But then, the backfire. On stage: I found myself going up to perform without anything at all in my head. That is a terrifying feeling. I tricked myself, thinking, “Aha! Look at me! I’m so awesome- I’ve stayed out of my head!” But without even a something there to grab hold of if I needed it, I was insecure. And frankly, did not have a lot of gifts to offer to my partners. I understand that the whole “stay out of your head” thing is meant to keep people from analyzing their choices while they’re still in the scene. It’s supposed to get them to listen to what’s happening, to respond from their gut, to respond naturally. But sometimes, you need to get in your head in a scene. You need to identify a pattern that is occurring, in order to figure out what that says about you and your character. You need to know your characters, and their relationship, and that’s hard to do without analyzing trends in the way that they’re interacting. As I’ve heard in improv classes many a times, “play to the top of your intelligence.” Off stage: I found myself dragging my feet to do work that wasn’t absolutely necessary. “Sure, it would be a good career move to stay in and write this manuscript tonight, but it will be there tomorrow.” I found myself looking heartache in the face as I realized that I don’t know what is going to happen, and I have been a little bit reckless. I found myself thinking, “Wow, you live so close to your family; what if something happened to them tomorrow and you hadn’t visited in a while. How would you feel then?”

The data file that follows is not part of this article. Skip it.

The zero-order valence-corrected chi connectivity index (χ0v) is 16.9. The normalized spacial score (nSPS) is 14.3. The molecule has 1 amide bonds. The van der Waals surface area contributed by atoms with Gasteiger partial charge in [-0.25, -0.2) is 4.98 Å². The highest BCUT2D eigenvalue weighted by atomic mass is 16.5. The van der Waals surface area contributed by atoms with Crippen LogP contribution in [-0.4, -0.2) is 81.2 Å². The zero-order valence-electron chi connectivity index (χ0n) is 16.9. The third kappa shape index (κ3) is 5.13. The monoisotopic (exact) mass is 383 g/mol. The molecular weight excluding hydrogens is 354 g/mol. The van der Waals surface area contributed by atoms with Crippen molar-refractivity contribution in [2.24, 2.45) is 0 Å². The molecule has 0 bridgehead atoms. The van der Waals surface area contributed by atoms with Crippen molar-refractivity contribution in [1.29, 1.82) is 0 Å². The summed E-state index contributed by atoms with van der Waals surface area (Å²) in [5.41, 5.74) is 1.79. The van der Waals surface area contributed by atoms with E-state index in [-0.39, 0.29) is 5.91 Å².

Yet, here’s the problem with planning for the future: it’s so uncertain. You know that saying. that the only thing that won’t change is change itself? TRUE. A recent episode of Grey’s Anatomy (love that show) spoke well to this point:
“We spend our whole lives worrying about the future. Planning for the future. Trying to predict the future. As if figuring it out will somehow cushion the blow. But the future is always changing. The future is the home of our deepest fears… and our wildest hopes. But one thing is certain, when it finally reveals itself, the future is never the way we imagined it.”